Harvard researchers have developed a method to monitor tissue repair within the brain using MRI and some nifty eye drops.
In this report, Harvard researchers describe how they link a relatively common MRI probe (superparamagnetic iron oxide nanoparticles) to a short DNA sequence that binds to proteins in cells responsible for brain tissue repair (glia and astrocytes). Then, researchers used the eye drops on mice with conditions that cause ‘leaks’ in the blood-brain barrier. When the animals’ brains were scanned using MRI, brain repair activity was visible. Glia and astrocytes help repair brain and nerve tissue, and have a role in numerous diseases and disorders that cause at least microscopic breaches in the blood-brain barrier, including traumatic brain injury, multiple sclerosis, stroke, cardiac arrest, and glioma, among others. Furthermore, the researchers believe that the probes may also help diagnose thinning of vascular walls in brains, which occurs as Alzheimer’s disease progresses.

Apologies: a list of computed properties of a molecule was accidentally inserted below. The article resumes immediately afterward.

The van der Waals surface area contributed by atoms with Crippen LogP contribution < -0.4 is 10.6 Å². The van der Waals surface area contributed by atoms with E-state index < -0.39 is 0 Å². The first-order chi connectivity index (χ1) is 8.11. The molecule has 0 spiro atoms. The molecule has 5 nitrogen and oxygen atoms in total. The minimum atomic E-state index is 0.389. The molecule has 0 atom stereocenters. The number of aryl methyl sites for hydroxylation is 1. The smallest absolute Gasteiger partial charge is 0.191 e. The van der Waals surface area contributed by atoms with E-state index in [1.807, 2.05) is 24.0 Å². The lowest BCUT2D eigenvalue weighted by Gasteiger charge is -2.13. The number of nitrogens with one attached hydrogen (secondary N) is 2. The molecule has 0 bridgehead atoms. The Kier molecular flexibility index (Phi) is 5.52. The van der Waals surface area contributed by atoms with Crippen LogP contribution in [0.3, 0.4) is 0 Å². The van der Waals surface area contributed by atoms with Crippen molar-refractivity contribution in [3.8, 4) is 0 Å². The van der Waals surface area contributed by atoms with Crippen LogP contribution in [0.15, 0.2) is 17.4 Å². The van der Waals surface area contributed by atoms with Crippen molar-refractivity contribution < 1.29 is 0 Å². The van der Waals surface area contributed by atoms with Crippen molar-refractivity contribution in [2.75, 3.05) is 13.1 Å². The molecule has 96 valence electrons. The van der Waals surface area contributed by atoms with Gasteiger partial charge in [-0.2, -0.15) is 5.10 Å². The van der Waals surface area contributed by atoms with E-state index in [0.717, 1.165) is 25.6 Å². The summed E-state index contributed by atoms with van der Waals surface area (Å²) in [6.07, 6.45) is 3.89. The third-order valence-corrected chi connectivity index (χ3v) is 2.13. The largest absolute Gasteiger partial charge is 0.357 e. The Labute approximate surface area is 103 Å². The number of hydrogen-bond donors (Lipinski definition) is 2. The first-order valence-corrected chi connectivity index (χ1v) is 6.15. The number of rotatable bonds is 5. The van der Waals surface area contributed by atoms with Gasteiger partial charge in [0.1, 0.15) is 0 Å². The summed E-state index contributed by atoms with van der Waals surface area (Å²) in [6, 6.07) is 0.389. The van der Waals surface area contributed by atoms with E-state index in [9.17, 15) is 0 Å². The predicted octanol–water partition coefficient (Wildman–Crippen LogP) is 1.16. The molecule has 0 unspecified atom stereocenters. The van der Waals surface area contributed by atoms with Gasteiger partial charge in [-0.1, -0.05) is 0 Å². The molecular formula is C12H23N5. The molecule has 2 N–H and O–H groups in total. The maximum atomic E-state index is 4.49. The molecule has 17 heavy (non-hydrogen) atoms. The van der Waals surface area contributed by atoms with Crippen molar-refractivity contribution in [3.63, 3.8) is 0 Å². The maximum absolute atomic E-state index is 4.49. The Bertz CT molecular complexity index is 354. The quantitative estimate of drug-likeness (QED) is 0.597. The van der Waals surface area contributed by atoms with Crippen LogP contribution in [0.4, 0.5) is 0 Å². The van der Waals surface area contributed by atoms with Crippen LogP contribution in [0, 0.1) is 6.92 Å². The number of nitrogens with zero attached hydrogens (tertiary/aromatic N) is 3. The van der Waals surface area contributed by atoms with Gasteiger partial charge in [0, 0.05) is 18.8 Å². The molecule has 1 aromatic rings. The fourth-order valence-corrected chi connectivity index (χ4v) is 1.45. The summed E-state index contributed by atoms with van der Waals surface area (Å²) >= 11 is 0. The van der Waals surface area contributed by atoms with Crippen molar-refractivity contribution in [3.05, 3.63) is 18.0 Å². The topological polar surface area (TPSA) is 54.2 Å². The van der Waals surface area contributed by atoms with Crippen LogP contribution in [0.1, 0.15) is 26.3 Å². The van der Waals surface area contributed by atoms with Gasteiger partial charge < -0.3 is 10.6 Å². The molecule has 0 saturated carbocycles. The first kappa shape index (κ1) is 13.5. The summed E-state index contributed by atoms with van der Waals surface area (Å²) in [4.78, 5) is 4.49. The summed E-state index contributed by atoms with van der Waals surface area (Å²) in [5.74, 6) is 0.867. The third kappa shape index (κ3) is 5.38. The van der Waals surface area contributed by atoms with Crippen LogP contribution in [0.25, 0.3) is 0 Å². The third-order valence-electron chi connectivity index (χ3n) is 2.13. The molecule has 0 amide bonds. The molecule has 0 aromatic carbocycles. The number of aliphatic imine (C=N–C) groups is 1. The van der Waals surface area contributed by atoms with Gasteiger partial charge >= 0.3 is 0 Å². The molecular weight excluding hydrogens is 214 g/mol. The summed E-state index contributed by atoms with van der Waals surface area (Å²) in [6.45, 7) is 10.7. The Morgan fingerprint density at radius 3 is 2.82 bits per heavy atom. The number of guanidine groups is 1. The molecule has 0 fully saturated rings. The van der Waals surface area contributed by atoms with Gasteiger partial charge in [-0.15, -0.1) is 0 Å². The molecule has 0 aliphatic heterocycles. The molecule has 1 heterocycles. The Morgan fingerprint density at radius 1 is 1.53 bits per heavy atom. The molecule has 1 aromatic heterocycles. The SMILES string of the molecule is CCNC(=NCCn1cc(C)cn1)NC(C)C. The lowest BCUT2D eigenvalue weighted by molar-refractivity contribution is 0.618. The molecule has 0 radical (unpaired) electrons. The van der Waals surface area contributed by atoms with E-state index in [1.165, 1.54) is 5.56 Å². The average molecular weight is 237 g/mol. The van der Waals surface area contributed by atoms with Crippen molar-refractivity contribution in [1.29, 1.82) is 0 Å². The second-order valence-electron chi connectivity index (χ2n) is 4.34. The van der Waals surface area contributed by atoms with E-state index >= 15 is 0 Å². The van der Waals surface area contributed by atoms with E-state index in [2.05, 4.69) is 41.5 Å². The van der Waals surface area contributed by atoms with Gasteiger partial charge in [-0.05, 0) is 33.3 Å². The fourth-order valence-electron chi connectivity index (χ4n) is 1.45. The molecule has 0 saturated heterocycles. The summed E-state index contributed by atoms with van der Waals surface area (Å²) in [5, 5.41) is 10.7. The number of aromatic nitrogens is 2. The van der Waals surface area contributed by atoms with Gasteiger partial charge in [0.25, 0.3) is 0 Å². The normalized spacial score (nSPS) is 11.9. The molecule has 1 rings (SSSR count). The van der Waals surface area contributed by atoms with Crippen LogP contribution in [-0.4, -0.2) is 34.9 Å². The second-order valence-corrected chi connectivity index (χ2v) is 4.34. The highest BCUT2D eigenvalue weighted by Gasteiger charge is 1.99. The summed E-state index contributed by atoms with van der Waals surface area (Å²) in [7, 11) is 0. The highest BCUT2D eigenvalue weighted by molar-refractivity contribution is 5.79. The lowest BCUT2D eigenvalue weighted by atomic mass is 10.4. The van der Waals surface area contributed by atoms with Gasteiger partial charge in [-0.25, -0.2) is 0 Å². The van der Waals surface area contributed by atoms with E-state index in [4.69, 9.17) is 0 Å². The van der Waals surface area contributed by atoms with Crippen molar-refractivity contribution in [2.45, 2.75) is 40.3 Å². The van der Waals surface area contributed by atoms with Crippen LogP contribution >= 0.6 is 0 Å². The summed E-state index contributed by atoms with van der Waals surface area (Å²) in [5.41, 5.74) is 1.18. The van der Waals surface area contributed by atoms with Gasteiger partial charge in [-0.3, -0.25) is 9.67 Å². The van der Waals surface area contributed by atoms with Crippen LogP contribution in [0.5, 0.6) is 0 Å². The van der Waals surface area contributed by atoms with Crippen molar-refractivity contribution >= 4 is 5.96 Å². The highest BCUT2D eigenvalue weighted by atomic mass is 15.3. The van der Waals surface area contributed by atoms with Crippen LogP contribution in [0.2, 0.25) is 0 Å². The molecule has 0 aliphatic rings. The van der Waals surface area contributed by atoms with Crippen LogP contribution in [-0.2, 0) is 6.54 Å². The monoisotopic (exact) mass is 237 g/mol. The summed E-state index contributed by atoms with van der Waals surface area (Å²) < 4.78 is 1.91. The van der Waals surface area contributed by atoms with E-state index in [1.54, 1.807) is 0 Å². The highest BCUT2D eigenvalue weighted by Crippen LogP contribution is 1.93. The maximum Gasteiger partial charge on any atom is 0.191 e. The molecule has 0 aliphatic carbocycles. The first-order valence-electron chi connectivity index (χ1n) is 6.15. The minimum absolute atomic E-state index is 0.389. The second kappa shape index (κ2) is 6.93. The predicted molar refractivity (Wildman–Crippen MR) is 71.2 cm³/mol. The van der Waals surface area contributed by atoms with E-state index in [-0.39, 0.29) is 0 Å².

“When people are sick, the last thing you want to do is puncture their skulls for a biopsy,” said Gerald Weissmann, MD, Editor-in-Chief of The FASEB Journal, “but sometimes this is unavoidable. These probes of genes in action go a long way toward ushering in an age where extracting brain tissue to identify a disease will seem as crude as when doctors measured skulls to diagnose a mental disease.”
Press release: Harvard researchers publish MRI images of genes in action in the living brain